Byron Jewell | April 22nd, 2020
Jonathan Taylor, RB, #23
Weight: 226 pounds
Taylor is really exciting back who was super productive in college and could be the first running back selected in this years draft.
Make sure to check out all of our other scouting reports here.
Speed: 10/10 – There are not many players that weigh 220+ pounds and can run a 4.39 40 yard dash like Taylor did at the combine. His second gear is unmatched in the open field leaving second and third-level defenders stuck in mud behind him. A true homerun threat, Taylor is one of just two backs in the last seven Combines to run a sub-4.5 at 225 pounds or more. The other? Saquon Barkley.
Like we said, Jonathon Taylor is a problem #Wisconsin #Michigan #michvswis pic.twitter.com/fnb11gv8xt— Ride The Wave Media (@RTW_Media) September 21, 2019
Power: 9/10 – Taylor is a bulldozer who loves seeking contact. He has a low center of gravity which allows him to always keep his legs moving through contact from defenders. Just a bowling ball running downhill and almost always breaks the first initial tackle. His power will help keep him on the field for all three downs in the league.
Elusiveness: 8/10 – Pretty good short area burst here. A combo of his size and athleticism makes him a rare back with his ability to make jump cuts and take off. Has good flexibility to help avoid tackles, but needs a little work making guys miss in the second-third level, that doesn’t include just his speed. It is good enough where this shouldn’t be a problem at all.
Receiving: 6.5/10 – Catching just 16 total passes his first two years of college, Taylor realized he needed to work on that part of his game to be more successful at the next level. He caught 26 passes last season and showed a lot of improvement. His hands are soft but his route running needs some work. He’s best at running the flats and making plays from there for now.
Jonathon Taylor now has his 4th touchdown of the first half‼️🤯#WisconsinvsKentState pic.twitter.com/JuYdaj3bWO— Sideline CFB (@SidelineCFB) October 5, 2019
Vision: 9.5/10 – Very calm and understanding in this department. He played behind an elite offensive line at Wisconsin, and he understood blocking concepts. Waits for the play and hole to develop and then takes off. He knows where there are soft spots in the second and third levels as well which helps him pick a lane and never look back. Good timing and patience can go a long way here.
Athleticism: 9.5/10 – I’ve mentioned already that he has elite speed, let alone at his size. Could use a little help with his lateral agility, but definitely nothing to be concerned about. Taylor was the fastest back at the combine, has excellent play strength, with an uber explosiveness ability. Athleticism is one of Taylor’s best traits.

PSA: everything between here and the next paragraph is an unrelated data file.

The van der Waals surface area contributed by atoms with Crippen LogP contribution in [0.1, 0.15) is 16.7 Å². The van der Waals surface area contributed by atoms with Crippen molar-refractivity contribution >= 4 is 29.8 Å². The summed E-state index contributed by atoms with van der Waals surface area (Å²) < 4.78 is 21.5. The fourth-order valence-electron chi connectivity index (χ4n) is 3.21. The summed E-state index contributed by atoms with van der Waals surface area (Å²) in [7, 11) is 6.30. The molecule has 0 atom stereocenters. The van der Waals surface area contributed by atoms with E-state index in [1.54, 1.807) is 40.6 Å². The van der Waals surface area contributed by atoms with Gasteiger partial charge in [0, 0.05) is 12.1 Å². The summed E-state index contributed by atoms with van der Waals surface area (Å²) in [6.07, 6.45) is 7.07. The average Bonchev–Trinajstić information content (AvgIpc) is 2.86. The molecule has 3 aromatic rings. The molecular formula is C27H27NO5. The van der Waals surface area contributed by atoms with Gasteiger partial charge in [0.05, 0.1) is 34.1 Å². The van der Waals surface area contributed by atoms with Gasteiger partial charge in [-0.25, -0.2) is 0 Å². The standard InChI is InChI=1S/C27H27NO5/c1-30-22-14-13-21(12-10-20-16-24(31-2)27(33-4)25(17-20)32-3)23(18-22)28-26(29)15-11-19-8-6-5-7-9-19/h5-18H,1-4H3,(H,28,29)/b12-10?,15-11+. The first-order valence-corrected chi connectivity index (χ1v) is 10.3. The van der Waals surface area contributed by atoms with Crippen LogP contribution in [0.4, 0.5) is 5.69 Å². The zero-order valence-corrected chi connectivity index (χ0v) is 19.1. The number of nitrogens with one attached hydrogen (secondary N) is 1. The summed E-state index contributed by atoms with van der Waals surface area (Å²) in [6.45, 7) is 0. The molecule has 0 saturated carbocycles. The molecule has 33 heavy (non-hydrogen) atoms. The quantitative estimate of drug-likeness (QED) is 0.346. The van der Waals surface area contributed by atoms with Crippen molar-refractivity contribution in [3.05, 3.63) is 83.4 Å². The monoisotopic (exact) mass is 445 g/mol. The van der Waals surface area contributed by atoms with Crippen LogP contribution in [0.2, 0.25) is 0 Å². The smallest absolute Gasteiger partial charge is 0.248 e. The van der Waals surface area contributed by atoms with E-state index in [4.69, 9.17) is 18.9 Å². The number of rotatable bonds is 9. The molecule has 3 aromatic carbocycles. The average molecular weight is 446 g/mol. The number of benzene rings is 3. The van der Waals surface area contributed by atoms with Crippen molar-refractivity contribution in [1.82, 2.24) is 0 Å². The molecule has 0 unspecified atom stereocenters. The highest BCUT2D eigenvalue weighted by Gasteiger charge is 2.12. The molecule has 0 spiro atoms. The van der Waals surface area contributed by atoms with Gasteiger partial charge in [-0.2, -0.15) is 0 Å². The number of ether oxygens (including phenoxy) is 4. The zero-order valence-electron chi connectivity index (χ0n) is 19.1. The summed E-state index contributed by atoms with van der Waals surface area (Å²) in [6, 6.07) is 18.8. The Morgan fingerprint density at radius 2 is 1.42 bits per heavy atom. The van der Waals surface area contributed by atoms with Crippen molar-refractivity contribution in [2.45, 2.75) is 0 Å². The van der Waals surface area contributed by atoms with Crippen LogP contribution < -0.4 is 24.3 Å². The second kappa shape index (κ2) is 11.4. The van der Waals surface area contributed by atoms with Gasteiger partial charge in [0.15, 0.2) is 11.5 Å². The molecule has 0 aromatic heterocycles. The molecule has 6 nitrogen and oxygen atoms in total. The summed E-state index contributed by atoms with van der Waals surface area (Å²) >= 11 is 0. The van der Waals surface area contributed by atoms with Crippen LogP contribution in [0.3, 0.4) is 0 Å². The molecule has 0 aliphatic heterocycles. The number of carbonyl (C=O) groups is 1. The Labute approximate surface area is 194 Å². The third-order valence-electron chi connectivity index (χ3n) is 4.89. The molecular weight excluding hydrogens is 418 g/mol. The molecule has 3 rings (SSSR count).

Balance: 9/10 – Can absorb contact in a terrific manner. He can brush off hits or tackles with no problem due to his lower center of gravity. Keeps his legs always moving through contact and with his power and strong feet, he can recover very quickly. He likes to use his off arm to keep him stabilized against defenders and keeps him firm in open space.
Jonathon Taylor is an impressive RB. He’s behind a great OL, but make no mistake, he creates a ton of yards for himself. Fantastic contact balance. pic.twitter.com/2DmPqkWwVq— Nick Farabaugh (@FarabaughFB) May 3, 2019
Pass Protection: 7/10 – Doesn’t have a ton of experience in this department, which is why I’m keeping it a lower score. But, he shows great effort here and is very physical. He likes to step into blitzes and really help his quarterback out.
IQ: 9/10 – Got coached well at Wisconsin. He has a great understanding of how plays develop, where defenders will be, where his hole in the line to attack will be and knows if he needs to work on something if it’s negatively hurting him. Taylor really trusts his teammates and blockers and showed the smarts to improve in his pass-catching.
Ball Protection: 6.5/10 – This is the biggest knock on Taylor right now, besides him being a workhorse at the college level. He had 18 fumbles in 41 career games; clearly not good. He got a lot of carries, so it’s a little more understandable, but his natural instinct to fight for more yards cost him sometimes. He gets a little loose with the ball trying to create a big play and just needs to do a better job using two hands on some plays. It should be better in the NFL with a lighter workload but still something that needs to be addressed.
NFL Comparison: Nick Chubb
Draft Projection: Early-Mid second-round
Best Team Fits: Buccaneers, Steelers, Dolphins
Taylor was one of the more productive backs in college football. A three-year starter at Wisconsin, he carried the ball over 900 times and was a true workhorse. His college workload could be a problem for Taylor to have a longer career, but all them carries will help him be more ready for the NFL right away. His a rare combination of size, strength, and speed which will pay him dividends and should help him start right away.
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